Our current finding presents important evidence for decision-makers, particularly for the Ministry of Health and payer (BPJS Kesehatan), to re-evaluate the current benefit package on oncology therapies under NHI. This study demonstrated the representative economic model to estimate the long-term impact of adding cetuximab to chemotherapy for mCRC in the Indonesian setting, considering not only direct medical costs but also indirect costs from patients’ perspectives. We also collected primary data in terms of direct non-medical and indirect costs as well as utility, it allowed us to present the real costs and quality of life data. Despite the evidence for assessing value for money, we calculated the financial impact from the payer perspective, which is beneficial to informing decision-makers regarding affordability and resource allocation.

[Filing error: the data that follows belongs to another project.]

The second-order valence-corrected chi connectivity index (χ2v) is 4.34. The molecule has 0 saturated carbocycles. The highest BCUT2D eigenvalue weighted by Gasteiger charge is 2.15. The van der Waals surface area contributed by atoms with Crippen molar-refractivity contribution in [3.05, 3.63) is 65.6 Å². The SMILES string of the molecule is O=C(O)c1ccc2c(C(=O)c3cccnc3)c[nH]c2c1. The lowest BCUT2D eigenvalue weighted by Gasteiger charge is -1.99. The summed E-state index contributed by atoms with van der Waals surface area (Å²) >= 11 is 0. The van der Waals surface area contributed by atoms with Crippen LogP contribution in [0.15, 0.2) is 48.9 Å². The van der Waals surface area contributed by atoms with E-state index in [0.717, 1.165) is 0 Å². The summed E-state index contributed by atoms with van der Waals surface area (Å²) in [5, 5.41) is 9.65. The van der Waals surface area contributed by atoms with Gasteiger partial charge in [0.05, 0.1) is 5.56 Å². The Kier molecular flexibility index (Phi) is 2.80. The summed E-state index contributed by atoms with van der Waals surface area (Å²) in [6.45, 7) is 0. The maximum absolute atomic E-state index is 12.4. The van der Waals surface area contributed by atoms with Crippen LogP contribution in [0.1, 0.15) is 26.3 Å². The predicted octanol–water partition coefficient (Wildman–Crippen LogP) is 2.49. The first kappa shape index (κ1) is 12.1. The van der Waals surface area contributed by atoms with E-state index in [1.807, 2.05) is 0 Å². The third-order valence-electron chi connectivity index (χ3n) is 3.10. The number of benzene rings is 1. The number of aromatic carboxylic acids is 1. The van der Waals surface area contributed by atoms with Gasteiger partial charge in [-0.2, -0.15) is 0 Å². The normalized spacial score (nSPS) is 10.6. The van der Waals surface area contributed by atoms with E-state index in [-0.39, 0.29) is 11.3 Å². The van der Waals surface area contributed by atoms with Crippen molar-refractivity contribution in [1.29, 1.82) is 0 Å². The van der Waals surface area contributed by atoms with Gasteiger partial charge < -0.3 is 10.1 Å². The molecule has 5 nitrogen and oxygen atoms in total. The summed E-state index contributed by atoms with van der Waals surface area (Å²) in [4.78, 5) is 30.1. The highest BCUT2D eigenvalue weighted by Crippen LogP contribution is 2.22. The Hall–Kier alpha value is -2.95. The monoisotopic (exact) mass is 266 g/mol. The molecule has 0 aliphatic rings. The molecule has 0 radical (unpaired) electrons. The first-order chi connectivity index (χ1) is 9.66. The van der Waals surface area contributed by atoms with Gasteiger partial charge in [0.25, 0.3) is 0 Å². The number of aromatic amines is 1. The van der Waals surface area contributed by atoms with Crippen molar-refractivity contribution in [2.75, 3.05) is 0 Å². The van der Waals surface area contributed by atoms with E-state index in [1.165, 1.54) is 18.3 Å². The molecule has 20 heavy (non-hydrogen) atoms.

We have fully recognized the limitations of our study. First, the study had a limited number of samples, specifically for utility data due to the limited study period, resources constraints, and difficulties to include patients with confirmed KRAS testing-because, not all hospitals reported the KRAS status, or due to the KRAS testing were finished in other healthcare providers and not fully recorded in manual medical records. Second, our economic model used the assumption that cetuximab is used as first-line therapy, without considering different second-line targeted therapy. Besides, we assumed that all patients were compliant with treatment and chemotherapy cycles, although that may not be the case. Third, we did not define the metastases organ that may have a different clinical profile and be influenced by the benefit of the treatment. We gathered patients’ information with a common metastasis organ for colorectal cancer. Fourth, the models’ cycle was following our clinical assessment practice in Indonesia, applying a monthly cycle would be beneficial to ensure lesser error approximation and accurate probabilities conversion.